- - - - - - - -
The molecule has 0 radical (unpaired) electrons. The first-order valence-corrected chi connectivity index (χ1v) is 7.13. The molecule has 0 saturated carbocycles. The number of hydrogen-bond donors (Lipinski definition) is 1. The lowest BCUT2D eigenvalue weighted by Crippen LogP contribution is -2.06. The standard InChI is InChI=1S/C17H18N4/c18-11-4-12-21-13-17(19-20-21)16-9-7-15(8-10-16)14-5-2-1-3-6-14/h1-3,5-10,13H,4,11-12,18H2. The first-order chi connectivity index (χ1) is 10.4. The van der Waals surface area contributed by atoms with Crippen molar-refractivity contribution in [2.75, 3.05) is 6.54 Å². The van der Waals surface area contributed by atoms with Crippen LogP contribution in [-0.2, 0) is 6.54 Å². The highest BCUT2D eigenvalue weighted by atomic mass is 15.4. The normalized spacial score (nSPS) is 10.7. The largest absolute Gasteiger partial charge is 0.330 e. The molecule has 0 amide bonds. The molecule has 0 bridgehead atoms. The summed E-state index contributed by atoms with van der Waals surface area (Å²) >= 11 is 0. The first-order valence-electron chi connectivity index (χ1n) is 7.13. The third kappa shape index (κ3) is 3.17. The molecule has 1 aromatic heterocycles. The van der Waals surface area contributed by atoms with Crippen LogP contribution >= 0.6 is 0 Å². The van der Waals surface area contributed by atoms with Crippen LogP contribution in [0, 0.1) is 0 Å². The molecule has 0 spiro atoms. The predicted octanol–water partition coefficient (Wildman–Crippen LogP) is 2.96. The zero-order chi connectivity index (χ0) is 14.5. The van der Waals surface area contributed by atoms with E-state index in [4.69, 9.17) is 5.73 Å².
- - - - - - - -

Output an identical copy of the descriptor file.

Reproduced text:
The molecule has 0 radical (unpaired) electrons. The first-order valence-corrected chi connectivity index (χ1v) is 7.13. The molecule has 0 saturated carbocycles. The number of hydrogen-bond donors (Lipinski definition) is 1. The lowest BCUT2D eigenvalue weighted by Crippen LogP contribution is -2.06. The standard InChI is InChI=1S/C17H18N4/c18-11-4-12-21-13-17(19-20-21)16-9-7-15(8-10-16)14-5-2-1-3-6-14/h1-3,5-10,13H,4,11-12,18H2. The first-order chi connectivity index (χ1) is 10.4. The van der Waals surface area contributed by atoms with Crippen molar-refractivity contribution in [2.75, 3.05) is 6.54 Å². The van der Waals surface area contributed by atoms with Crippen LogP contribution in [-0.2, 0) is 6.54 Å². The highest BCUT2D eigenvalue weighted by atomic mass is 15.4. The normalized spacial score (nSPS) is 10.7. The largest absolute Gasteiger partial charge is 0.330 e. The molecule has 0 amide bonds. The molecule has 0 bridgehead atoms. The summed E-state index contributed by atoms with van der Waals surface area (Å²) >= 11 is 0. The first-order valence-electron chi connectivity index (χ1n) is 7.13. The third kappa shape index (κ3) is 3.17. The molecule has 1 aromatic heterocycles. The van der Waals surface area contributed by atoms with Crippen LogP contribution >= 0.6 is 0 Å². The van der Waals surface area contributed by atoms with Crippen LogP contribution in [0, 0.1) is 0 Å². The molecule has 0 spiro atoms. The predicted octanol–water partition coefficient (Wildman–Crippen LogP) is 2.96. The zero-order chi connectivity index (χ0) is 14.5. The van der Waals surface area contributed by atoms with E-state index in [4.69, 9.17) is 5.73 Å².